By David Crystal
Full Text :COPYRIGHT 2008 American Library Association
Crystal has been dubbed a latter-day Samuel Johnson, and with good reason, as evidenced by the long list of academic studies penned by the distinguished linguist, among them, How Language Works (2006). However, it is Professor Henry Higgins, popularized on stage and screen, that he most often cites in this delightful book, which is part travelogue, part memoir, and part meditation on the intellectual and emotional underpinnings of language. Hired to work on a BBC project celebrating the range of present-day British English accents and dialects, he took off for a series of ports of call throughout Wales and other parts of the UK. His encounters with the locals, described with exceptionally dry humor and an eye for the entertaining detail, are often priceless. So it is that he ends up in a discussion with a farmer on the difference in bleats between Scottish and Welsh sheep, or is greeted with much pity by shopkeepers in Portmeirion, the location for the 1960s cult TV program The Prisoner, when he can’t resist parroting phrases from the show. What is most seductive about Crystal’s narrative, though, is the fascinating glimpse it provides into the quicksilver mind of a man who is so knowledgeable and yet still so curious about our mercurial language.–Joanne Wilkinson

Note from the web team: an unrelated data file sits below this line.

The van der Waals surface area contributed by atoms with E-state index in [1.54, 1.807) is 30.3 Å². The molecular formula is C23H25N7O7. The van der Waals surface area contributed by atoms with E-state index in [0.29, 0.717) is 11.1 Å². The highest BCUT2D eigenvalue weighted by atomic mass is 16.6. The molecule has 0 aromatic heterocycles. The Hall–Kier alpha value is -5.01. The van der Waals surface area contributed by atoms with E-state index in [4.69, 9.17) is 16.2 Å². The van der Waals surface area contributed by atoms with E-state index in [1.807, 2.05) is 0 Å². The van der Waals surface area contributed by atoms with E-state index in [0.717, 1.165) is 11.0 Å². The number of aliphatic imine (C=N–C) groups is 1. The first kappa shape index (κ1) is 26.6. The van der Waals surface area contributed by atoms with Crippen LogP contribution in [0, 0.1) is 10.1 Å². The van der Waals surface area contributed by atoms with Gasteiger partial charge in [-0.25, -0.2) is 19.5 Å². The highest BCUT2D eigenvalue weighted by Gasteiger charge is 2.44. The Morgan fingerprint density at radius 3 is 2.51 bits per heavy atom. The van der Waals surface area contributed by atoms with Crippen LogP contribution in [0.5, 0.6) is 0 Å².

YA/S: Young language geeks will be drawn in by Crystal’s stream-of-consciousness style and his love of wordplay. JW.